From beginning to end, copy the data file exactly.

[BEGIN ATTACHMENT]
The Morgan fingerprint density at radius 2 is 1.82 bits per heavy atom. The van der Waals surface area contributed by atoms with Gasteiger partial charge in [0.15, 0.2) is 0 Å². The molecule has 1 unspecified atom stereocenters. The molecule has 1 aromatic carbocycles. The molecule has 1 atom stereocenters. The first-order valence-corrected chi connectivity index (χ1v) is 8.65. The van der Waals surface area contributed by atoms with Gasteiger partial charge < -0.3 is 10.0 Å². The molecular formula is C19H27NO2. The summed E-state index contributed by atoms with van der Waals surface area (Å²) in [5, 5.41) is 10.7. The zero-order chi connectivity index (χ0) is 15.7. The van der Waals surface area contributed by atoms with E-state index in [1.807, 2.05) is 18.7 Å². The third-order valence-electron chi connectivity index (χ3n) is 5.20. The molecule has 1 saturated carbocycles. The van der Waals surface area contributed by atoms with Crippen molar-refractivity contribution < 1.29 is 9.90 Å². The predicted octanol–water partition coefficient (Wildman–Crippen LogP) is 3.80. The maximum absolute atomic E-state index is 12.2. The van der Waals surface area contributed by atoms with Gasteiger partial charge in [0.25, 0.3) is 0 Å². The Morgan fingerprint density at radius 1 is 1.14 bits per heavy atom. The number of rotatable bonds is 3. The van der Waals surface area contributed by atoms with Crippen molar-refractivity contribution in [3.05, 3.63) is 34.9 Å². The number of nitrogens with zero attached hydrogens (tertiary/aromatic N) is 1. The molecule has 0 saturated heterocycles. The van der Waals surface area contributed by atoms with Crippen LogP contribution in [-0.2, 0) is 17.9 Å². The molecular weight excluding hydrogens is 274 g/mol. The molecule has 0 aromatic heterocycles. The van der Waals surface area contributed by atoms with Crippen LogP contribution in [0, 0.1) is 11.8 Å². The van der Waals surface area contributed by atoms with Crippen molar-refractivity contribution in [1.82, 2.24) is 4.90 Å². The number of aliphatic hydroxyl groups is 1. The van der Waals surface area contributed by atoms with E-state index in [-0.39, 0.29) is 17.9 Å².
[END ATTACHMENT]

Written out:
The Morgan fingerprint density at radius 2 is 1.82 bits per heavy atom. The van der Waals surface area contributed by atoms with Gasteiger partial charge in [0.15, 0.2) is 0 Å². The molecule has 1 unspecified atom stereocenters. The molecule has 1 aromatic carbocycles. The molecule has 1 atom stereocenters. The first-order valence-corrected chi connectivity index (χ1v) is 8.65. The van der Waals surface area contributed by atoms with Gasteiger partial charge < -0.3 is 10.0 Å². The molecular formula is C19H27NO2. The summed E-state index contributed by atoms with van der Waals surface area (Å²) in [5, 5.41) is 10.7. The zero-order chi connectivity index (χ0) is 15.7. The van der Waals surface area contributed by atoms with E-state index in [1.807, 2.05) is 18.7 Å². The third-order valence-electron chi connectivity index (χ3n) is 5.20. The molecule has 1 saturated carbocycles. The van der Waals surface area contributed by atoms with Crippen molar-refractivity contribution < 1.29 is 9.90 Å². The predicted octanol–water partition coefficient (Wildman–Crippen LogP) is 3.80. The maximum absolute atomic E-state index is 12.2. The van der Waals surface area contributed by atoms with Gasteiger partial charge in [0.25, 0.3) is 0 Å². The Morgan fingerprint density at radius 1 is 1.14 bits per heavy atom. The number of rotatable bonds is 3. The van der Waals surface area contributed by atoms with Crippen molar-refractivity contribution in [3.05, 3.63) is 34.9 Å². The number of nitrogens with zero attached hydrogens (tertiary/aromatic N) is 1. The molecule has 0 saturated heterocycles. The van der Waals surface area contributed by atoms with Crippen LogP contribution in [-0.2, 0) is 17.9 Å². The molecular weight excluding hydrogens is 274 g/mol. The molecule has 0 aromatic heterocycles. The van der Waals surface area contributed by atoms with Crippen LogP contribution in [0, 0.1) is 11.8 Å². The van der Waals surface area contributed by atoms with Crippen molar-refractivity contribution in [1.82, 2.24) is 4.90 Å². The number of aliphatic hydroxyl groups is 1. The van der Waals surface area contributed by atoms with E-state index in [-0.39, 0.29) is 17.9 Å².